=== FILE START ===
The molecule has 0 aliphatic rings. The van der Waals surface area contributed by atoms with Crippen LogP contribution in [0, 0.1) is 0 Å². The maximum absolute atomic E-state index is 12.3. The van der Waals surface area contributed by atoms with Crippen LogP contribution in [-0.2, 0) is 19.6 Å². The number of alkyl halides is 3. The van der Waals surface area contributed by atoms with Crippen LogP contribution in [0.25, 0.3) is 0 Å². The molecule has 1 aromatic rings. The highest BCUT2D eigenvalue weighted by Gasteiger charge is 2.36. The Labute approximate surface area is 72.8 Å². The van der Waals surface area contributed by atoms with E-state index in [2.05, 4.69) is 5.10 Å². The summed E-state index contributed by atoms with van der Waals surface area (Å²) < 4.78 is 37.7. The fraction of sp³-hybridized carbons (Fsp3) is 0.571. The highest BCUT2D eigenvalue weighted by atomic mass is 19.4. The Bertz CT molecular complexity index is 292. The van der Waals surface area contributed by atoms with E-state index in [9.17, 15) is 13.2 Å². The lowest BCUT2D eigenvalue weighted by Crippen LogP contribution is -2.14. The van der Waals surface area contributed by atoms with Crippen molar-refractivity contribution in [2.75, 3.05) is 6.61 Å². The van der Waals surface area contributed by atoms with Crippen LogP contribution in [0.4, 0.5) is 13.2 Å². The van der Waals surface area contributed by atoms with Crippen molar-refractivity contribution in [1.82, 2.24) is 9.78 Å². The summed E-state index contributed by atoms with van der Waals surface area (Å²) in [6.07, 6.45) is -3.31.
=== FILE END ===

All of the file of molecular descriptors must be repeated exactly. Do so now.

The molecule has 0 aliphatic rings. The van der Waals surface area contributed by atoms with Crippen LogP contribution in [0, 0.1) is 0 Å². The maximum absolute atomic E-state index is 12.3. The van der Waals surface area contributed by atoms with Crippen LogP contribution in [-0.2, 0) is 19.6 Å². The number of alkyl halides is 3. The van der Waals surface area contributed by atoms with Crippen LogP contribution in [0.25, 0.3) is 0 Å². The molecule has 1 aromatic rings. The highest BCUT2D eigenvalue weighted by Gasteiger charge is 2.36. The Labute approximate surface area is 72.8 Å². The van der Waals surface area contributed by atoms with E-state index in [2.05, 4.69) is 5.10 Å². The summed E-state index contributed by atoms with van der Waals surface area (Å²) < 4.78 is 37.7. The fraction of sp³-hybridized carbons (Fsp3) is 0.571. The highest BCUT2D eigenvalue weighted by atomic mass is 19.4. The Bertz CT molecular complexity index is 292. The van der Waals surface area contributed by atoms with E-state index in [9.17, 15) is 13.2 Å². The lowest BCUT2D eigenvalue weighted by Crippen LogP contribution is -2.14. The van der Waals surface area contributed by atoms with Crippen molar-refractivity contribution in [2.75, 3.05) is 6.61 Å². The van der Waals surface area contributed by atoms with Crippen LogP contribution in [0.4, 0.5) is 13.2 Å². The van der Waals surface area contributed by atoms with Crippen molar-refractivity contribution in [1.82, 2.24) is 9.78 Å². The summed E-state index contributed by atoms with van der Waals surface area (Å²) in [6.07, 6.45) is -3.31.